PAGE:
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Business/Economy

Moody’s downgrades Alaska’s credit rating again

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  • Updated: July 14
  • Published July 14

A top credit rating agency this week downgraded Alaska's credit, the latest drop the state has seen as its financial problems drag on.

Moody's Investors Service downgraded Alaska's general obligation debt one notch, from Aa2 to Aa3, the agency said Thursday. Moody's also maintained a negative outlook for Alaska.

"The downgrade reflects the state's ongoing structural budget imbalance, a small economy with concentration in energy production, large fixed costs, and heavy pension burden," the Moody's statement said. Alaska "still has the means" to fix its fiscal problems, Moody's said, "and our baseline expectation remains that the state will do so before exhausting its still-considerable liquid reserves."

Alaska's credit rating has been sliding since early last year.

Moody's downgraded the state twice in 2016, and Fitch Ratings gave a downgrade last summer. Standard and Poor's lowered Alaska's top-flight rating in January 2016 and warned last month that the grade might fall again if state lawmakers do not adopt fiscal reforms.

Funding for Alaska's government depends largely on oil revenue. But the state's budget has suffered as oil prices have dropped dramatically since 2014.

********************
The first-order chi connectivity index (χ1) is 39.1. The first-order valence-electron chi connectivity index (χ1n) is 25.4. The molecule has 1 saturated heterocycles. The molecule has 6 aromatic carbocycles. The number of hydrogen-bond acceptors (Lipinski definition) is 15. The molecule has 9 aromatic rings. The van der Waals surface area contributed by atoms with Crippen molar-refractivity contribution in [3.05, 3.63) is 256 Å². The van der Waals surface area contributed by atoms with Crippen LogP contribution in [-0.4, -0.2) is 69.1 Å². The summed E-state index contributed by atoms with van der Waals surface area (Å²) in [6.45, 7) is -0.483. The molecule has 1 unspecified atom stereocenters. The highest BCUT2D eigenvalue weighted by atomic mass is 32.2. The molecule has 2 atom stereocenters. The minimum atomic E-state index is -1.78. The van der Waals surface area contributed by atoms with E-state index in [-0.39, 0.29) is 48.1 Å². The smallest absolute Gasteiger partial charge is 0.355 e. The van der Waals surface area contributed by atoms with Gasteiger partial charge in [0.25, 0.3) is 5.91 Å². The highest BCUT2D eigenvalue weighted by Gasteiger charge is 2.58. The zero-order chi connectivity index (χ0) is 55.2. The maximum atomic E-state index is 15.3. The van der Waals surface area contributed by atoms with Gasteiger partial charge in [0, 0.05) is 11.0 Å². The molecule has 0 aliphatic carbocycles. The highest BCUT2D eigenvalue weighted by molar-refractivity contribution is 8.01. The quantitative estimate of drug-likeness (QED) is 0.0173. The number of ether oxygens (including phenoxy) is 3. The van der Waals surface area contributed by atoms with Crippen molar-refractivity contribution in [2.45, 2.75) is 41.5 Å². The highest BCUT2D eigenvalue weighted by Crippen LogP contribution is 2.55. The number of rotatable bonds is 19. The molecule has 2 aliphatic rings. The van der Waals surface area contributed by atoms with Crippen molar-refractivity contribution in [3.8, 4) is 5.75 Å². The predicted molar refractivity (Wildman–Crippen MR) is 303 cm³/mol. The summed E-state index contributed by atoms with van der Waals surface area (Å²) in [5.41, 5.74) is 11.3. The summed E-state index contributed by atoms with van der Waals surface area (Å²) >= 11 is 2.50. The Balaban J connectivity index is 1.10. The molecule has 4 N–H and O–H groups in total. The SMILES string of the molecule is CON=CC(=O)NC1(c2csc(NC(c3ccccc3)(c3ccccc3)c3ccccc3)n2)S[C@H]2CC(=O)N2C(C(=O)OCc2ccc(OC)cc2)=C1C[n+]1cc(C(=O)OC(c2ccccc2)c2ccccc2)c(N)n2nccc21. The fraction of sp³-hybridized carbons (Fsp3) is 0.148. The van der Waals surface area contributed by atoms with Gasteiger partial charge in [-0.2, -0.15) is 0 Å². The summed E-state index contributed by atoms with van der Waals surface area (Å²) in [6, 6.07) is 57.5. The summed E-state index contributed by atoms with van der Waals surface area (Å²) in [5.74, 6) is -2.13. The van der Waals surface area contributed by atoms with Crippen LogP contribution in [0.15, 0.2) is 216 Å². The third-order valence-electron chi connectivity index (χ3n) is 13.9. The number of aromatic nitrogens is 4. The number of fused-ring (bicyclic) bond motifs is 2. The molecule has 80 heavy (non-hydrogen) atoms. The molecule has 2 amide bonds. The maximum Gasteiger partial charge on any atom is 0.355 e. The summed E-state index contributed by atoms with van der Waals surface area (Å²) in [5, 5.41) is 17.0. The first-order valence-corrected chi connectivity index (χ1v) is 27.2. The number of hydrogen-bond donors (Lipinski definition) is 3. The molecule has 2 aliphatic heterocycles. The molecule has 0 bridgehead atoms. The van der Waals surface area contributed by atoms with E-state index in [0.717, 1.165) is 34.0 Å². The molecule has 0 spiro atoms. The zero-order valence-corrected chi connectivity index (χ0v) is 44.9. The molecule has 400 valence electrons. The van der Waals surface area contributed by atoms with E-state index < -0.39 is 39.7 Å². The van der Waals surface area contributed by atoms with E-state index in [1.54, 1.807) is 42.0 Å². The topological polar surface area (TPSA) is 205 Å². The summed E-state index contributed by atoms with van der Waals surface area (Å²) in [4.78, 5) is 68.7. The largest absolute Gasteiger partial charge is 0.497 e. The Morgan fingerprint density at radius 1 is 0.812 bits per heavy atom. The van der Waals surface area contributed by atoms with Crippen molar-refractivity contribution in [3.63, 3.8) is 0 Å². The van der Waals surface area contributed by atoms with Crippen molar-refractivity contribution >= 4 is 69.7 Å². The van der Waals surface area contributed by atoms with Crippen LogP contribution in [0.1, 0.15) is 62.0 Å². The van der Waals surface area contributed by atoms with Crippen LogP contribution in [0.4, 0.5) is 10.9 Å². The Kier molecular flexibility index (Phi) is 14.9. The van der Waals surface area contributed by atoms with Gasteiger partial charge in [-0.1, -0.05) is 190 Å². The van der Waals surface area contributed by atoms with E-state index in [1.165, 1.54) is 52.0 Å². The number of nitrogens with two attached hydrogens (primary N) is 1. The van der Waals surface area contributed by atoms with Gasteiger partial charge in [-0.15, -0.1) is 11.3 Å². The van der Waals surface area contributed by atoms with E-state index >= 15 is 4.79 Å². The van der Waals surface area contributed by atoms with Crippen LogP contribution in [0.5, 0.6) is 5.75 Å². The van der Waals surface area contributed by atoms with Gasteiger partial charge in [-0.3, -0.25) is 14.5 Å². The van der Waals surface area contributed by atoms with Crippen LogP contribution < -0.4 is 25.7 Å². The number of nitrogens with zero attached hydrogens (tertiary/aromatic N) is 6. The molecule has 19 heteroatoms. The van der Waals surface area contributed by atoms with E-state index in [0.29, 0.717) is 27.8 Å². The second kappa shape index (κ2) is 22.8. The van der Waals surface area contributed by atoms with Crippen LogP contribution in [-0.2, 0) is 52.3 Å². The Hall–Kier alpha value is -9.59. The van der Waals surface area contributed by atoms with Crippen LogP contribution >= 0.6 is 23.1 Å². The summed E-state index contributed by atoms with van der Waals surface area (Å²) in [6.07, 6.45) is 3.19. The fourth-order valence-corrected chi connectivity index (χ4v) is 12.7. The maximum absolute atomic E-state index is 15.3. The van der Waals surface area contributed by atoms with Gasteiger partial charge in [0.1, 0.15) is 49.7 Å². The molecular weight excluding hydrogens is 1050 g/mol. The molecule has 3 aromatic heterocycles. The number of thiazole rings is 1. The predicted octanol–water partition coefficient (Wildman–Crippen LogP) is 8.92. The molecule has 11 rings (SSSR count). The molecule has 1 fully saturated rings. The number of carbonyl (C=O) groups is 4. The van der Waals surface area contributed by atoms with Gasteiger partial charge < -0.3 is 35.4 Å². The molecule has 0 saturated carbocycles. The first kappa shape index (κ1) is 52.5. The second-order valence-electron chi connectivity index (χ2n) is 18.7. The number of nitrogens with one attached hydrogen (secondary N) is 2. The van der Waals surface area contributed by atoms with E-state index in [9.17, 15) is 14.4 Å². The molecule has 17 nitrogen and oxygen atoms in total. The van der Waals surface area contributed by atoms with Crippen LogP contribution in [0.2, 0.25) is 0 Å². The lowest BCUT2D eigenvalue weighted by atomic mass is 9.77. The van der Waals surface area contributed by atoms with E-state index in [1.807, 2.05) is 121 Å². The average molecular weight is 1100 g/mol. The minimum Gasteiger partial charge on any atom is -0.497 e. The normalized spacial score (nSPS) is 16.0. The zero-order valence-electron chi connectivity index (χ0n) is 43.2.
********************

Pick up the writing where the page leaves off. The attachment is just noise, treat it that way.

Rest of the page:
When Alaska lawmakers passed an operating budget last month to avoid a government shutdown, they set aside the issue of adopting long-term fiscal reforms. Such a restructuring is now barely creeping forward, as lawmakers have struggled for the last month to negotiate a deal on oil taxes — one small piece of a larger deficit reduction plan.

Gov. Bill Walker said Friday that this most recent downgrade from Moody's was concerning but not surprising.

"When I took office, I made long-term fiscal stability a top priority of my administration and warned of the consequences of legislative inaction. We now see those consequences coming to fruition," he said. "Alaska has gone from the highest credit rating in the nation to the third lowest, better than only Illinois and New Jersey. We simply cannot afford to wait any longer to take our finances and budget issues seriously."

Moody's also issued a warning for the future.

"The negative outlook incorporates the large structural imbalance that the state has still not rectified, and the ongoing spending of the state's reserves," its statement said. "As the state's reserves diminish, its options to close the budget gap narrow and the consequences should it fail to do so intensify."

The agency also said Thursday it downgraded the state's lease revenue bonds from Aa3 to A1, and its moral obligation bonds from A1 to A2.

Reporter Nathaniel Herz contributed to this story.

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